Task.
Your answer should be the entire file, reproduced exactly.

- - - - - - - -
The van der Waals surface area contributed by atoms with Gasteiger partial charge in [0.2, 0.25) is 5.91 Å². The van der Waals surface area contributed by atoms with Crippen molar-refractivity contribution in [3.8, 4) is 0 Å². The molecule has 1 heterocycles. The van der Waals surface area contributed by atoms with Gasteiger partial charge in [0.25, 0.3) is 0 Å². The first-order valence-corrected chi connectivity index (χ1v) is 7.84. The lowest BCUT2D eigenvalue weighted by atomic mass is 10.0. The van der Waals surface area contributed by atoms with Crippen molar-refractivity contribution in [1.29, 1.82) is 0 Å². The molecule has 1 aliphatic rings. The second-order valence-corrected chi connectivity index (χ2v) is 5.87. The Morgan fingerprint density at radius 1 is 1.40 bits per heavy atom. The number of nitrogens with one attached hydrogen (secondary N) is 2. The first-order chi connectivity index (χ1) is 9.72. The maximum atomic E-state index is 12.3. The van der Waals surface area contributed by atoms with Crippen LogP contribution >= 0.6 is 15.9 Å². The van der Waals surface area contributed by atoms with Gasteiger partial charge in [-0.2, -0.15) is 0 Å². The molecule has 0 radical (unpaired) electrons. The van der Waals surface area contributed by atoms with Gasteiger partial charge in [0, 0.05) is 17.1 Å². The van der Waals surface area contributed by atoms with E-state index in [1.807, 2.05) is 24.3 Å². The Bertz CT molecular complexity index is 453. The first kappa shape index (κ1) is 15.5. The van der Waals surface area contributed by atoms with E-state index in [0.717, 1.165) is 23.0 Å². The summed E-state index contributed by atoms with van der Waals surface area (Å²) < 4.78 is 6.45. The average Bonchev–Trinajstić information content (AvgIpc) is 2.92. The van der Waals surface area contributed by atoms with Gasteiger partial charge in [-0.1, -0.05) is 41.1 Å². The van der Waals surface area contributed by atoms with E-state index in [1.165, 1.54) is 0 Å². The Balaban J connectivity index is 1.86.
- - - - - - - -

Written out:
The van der Waals surface area contributed by atoms with Gasteiger partial charge in [0.2, 0.25) is 5.91 Å². The van der Waals surface area contributed by atoms with Crippen molar-refractivity contribution in [3.8, 4) is 0 Å². The molecule has 1 heterocycles. The van der Waals surface area contributed by atoms with Gasteiger partial charge in [0.25, 0.3) is 0 Å². The first-order valence-corrected chi connectivity index (χ1v) is 7.84. The lowest BCUT2D eigenvalue weighted by atomic mass is 10.0. The van der Waals surface area contributed by atoms with Crippen molar-refractivity contribution in [1.29, 1.82) is 0 Å². The molecule has 1 aliphatic rings. The second-order valence-corrected chi connectivity index (χ2v) is 5.87. The Morgan fingerprint density at radius 1 is 1.40 bits per heavy atom. The number of nitrogens with one attached hydrogen (secondary N) is 2. The first-order chi connectivity index (χ1) is 9.72. The maximum atomic E-state index is 12.3. The van der Waals surface area contributed by atoms with Crippen LogP contribution >= 0.6 is 15.9 Å². The van der Waals surface area contributed by atoms with Gasteiger partial charge in [-0.2, -0.15) is 0 Å². The molecule has 0 radical (unpaired) electrons. The van der Waals surface area contributed by atoms with Gasteiger partial charge in [0, 0.05) is 17.1 Å². The van der Waals surface area contributed by atoms with E-state index in [1.807, 2.05) is 24.3 Å². The Bertz CT molecular complexity index is 453. The first kappa shape index (κ1) is 15.5. The van der Waals surface area contributed by atoms with E-state index in [0.717, 1.165) is 23.0 Å². The summed E-state index contributed by atoms with van der Waals surface area (Å²) < 4.78 is 6.45. The average Bonchev–Trinajstić information content (AvgIpc) is 2.92. The van der Waals surface area contributed by atoms with Gasteiger partial charge in [-0.1, -0.05) is 41.1 Å². The van der Waals surface area contributed by atoms with E-state index in [1.165, 1.54) is 0 Å². The Balaban J connectivity index is 1.86.